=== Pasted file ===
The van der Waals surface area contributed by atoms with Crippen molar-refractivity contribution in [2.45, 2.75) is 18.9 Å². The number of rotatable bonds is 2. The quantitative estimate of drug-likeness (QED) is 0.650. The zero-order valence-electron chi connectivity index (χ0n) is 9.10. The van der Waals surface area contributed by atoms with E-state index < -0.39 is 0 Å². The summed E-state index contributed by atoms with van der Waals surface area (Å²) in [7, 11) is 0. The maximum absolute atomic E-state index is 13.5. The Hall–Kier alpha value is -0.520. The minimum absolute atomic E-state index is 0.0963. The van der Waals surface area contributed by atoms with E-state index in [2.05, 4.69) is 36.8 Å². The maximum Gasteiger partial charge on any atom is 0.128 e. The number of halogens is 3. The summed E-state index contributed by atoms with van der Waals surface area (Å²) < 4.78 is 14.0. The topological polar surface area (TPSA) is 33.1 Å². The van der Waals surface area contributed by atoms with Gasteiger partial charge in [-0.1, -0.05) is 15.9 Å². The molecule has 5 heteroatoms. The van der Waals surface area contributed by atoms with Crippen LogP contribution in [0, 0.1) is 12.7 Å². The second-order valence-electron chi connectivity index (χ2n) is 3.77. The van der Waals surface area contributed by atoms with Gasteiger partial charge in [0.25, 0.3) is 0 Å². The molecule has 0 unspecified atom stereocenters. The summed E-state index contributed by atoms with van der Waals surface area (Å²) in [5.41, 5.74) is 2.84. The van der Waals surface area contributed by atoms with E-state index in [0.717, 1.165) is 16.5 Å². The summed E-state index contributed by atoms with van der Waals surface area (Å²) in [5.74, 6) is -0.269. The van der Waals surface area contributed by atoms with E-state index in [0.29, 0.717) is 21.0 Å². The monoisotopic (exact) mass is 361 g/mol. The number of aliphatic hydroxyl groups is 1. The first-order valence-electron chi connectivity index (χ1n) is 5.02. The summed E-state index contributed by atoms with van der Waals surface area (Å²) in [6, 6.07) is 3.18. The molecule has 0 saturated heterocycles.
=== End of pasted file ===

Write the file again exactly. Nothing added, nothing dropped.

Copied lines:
The van der Waals surface area contributed by atoms with Crippen molar-refractivity contribution in [2.45, 2.75) is 18.9 Å². The number of rotatable bonds is 2. The quantitative estimate of drug-likeness (QED) is 0.650. The zero-order valence-electron chi connectivity index (χ0n) is 9.10. The van der Waals surface area contributed by atoms with E-state index < -0.39 is 0 Å². The summed E-state index contributed by atoms with van der Waals surface area (Å²) in [7, 11) is 0. The maximum absolute atomic E-state index is 13.5. The Hall–Kier alpha value is -0.520. The minimum absolute atomic E-state index is 0.0963. The van der Waals surface area contributed by atoms with E-state index in [2.05, 4.69) is 36.8 Å². The maximum Gasteiger partial charge on any atom is 0.128 e. The number of halogens is 3. The summed E-state index contributed by atoms with van der Waals surface area (Å²) < 4.78 is 14.0. The topological polar surface area (TPSA) is 33.1 Å². The van der Waals surface area contributed by atoms with Gasteiger partial charge in [-0.1, -0.05) is 15.9 Å². The molecule has 5 heteroatoms. The van der Waals surface area contributed by atoms with Crippen LogP contribution in [0, 0.1) is 12.7 Å². The second-order valence-electron chi connectivity index (χ2n) is 3.77. The van der Waals surface area contributed by atoms with Gasteiger partial charge in [0.25, 0.3) is 0 Å². The molecule has 0 unspecified atom stereocenters. The summed E-state index contributed by atoms with van der Waals surface area (Å²) in [5.41, 5.74) is 2.84. The van der Waals surface area contributed by atoms with E-state index in [0.717, 1.165) is 16.5 Å². The summed E-state index contributed by atoms with van der Waals surface area (Å²) in [5.74, 6) is -0.269. The van der Waals surface area contributed by atoms with E-state index in [0.29, 0.717) is 21.0 Å². The monoisotopic (exact) mass is 361 g/mol. The number of aliphatic hydroxyl groups is 1. The first-order valence-electron chi connectivity index (χ1n) is 5.02. The summed E-state index contributed by atoms with van der Waals surface area (Å²) in [6, 6.07) is 3.18. The molecule has 0 saturated heterocycles.